Donald Trump’s victory in 2016 shattered a fragile understanding between Washington and Beijing and put the most important relationship of the 21st century in the hands of a novice. Trump had attacked China from the campaign trail and almost as soon as he entered office, he brought the long-simmering rivalry between the two countries to a full boil. Complicating the picture considerably, he also struck up a “friendship” with Chinese President Xi Jinping — and their private conversations would undermine his broader administration’s response to the historic challenge of a rising China. All the while, Trump’s advisers fought with each other to steer U.S. policy from within.
Trump’s approach to China in the first three years of his presidency sparked both a trade war and a tech war. At the same time, various sectors of American society — most notably, universities, Silicon Valley and Wall Street — awakened to the audacious and widespread influence campaigns perpetrated by the Chinese Communist Party on U.S. soil. But as 2019 wound down, Trump’s team was still trying to put in place a trade deal so the president could enter 2020 with a foreign policy accomplishment he could run on. In early 2020, they succeeded. But a looming global health crisis would soon render this U.S.-China detente short-lived.
The first National Security Council meeting on the strange new flu spreading around China was held on Jan. 14, one day before Trump was scheduled to sign the “Phase One” trade deal between Washington and Beijing. The meeting’s objective was to get answers to some basic questions. What do we know about this thing? Do we have eyes on the ground? Where is the best information coming from? What are the Chinese saying about it? But all that came back were shrugs. The health officials said that information was scarce. The U.S. government had been trying to get permission to send Centers for Disease Control and Prevention personnel to Wuhan, where the outbreak began, for more than a week without success. The World Health Organization (WHO) had been issuing statements about the outbreak but had not been allowed to visit Wuhan either.
The next day had been set aside for the East Room signing of the trade deal. Ever a showman, Trump had invited billionaires, lawmakers, senior officials, family members and friends to join the event. The deal itself was touted as a win by both sides, although both exaggerated its limited scope and impact. Throughout the festivities, the Chinese representatives didn’t say a word about the virus. And it didn’t even occur to the U.S. officials hosting the Chinese delegation to ask.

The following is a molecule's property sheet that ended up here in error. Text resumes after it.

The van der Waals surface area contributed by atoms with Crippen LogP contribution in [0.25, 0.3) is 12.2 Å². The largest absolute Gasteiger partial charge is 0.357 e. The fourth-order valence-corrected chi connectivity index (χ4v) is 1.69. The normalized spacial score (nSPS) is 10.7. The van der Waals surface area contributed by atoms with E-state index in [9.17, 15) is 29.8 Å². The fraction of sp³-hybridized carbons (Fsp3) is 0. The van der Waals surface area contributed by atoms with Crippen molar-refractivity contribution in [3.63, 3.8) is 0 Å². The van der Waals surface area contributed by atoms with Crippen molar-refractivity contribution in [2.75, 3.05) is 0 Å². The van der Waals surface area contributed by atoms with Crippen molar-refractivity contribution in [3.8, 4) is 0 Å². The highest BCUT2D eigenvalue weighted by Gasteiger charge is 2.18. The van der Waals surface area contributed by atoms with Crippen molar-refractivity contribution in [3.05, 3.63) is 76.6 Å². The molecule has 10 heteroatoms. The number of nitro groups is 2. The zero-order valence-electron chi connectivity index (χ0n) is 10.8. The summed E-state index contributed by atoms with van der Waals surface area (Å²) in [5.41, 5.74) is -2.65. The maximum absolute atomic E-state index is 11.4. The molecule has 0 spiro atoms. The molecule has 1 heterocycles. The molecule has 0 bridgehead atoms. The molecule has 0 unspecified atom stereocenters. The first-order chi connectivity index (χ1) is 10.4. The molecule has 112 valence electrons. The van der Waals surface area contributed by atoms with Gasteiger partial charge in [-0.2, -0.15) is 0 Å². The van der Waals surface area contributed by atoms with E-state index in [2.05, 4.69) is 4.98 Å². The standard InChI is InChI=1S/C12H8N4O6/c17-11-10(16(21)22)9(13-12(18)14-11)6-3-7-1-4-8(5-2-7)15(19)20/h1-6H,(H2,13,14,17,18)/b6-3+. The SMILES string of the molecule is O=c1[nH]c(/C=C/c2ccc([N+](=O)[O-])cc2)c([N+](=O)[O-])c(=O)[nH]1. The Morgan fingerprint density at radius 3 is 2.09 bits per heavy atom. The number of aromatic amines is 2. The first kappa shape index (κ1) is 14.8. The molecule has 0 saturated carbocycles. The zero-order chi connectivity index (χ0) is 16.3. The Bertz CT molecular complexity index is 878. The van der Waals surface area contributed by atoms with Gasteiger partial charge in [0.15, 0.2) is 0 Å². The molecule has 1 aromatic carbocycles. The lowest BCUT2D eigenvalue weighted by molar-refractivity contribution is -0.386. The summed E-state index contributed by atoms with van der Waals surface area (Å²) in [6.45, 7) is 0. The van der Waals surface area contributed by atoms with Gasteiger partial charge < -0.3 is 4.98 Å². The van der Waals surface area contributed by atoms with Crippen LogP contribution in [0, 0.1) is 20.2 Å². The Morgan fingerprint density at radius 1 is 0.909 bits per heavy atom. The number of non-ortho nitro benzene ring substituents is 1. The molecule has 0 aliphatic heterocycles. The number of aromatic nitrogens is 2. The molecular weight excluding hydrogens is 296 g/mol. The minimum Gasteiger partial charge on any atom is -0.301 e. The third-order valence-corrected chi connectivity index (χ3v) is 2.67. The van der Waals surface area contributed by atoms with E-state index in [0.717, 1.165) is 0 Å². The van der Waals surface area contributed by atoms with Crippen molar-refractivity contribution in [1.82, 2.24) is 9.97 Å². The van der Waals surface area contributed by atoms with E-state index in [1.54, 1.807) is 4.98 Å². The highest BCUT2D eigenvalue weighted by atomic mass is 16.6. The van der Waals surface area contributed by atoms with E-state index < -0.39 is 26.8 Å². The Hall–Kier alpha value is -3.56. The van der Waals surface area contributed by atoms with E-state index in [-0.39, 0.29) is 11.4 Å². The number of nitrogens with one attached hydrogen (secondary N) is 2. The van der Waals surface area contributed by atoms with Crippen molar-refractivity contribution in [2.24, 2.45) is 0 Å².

Deputy national security adviser Matthew Pottinger was an exception. The former Wall Street Journal reporter had covered the 2002-2003 severe acute respiratory syndrome (SARS) epidemic in China and was in touch with his former sources inside China, including doctors on the ground. His wife, Yen, is a trained virologist and former CDC official. His brother, Paul, is a professor of infectious diseases at the University of Washington School of Medicine in Seattle. Matthew Pottinger saw the pandemic coming before anyone else in the White House. But most people in the Trump administration didn’t want to believe what was unfolding — or at least didn’t want to speak up.
On Monday, Jan. 27, with the blessing of his boss, national security adviser Robert C. O’Brien, Pottinger called a Cabinet-level official meeting and chaired it, with the No. 1 or 2 officials from all the relevant agencies: Health and Human Services Secretary Alex Azar, CDC Director Robert Redfield, Deputy Secretary of State Stephen Biegun and National Institute of Allergy and Infectious Diseases Director Anthony S. Fauci were all there.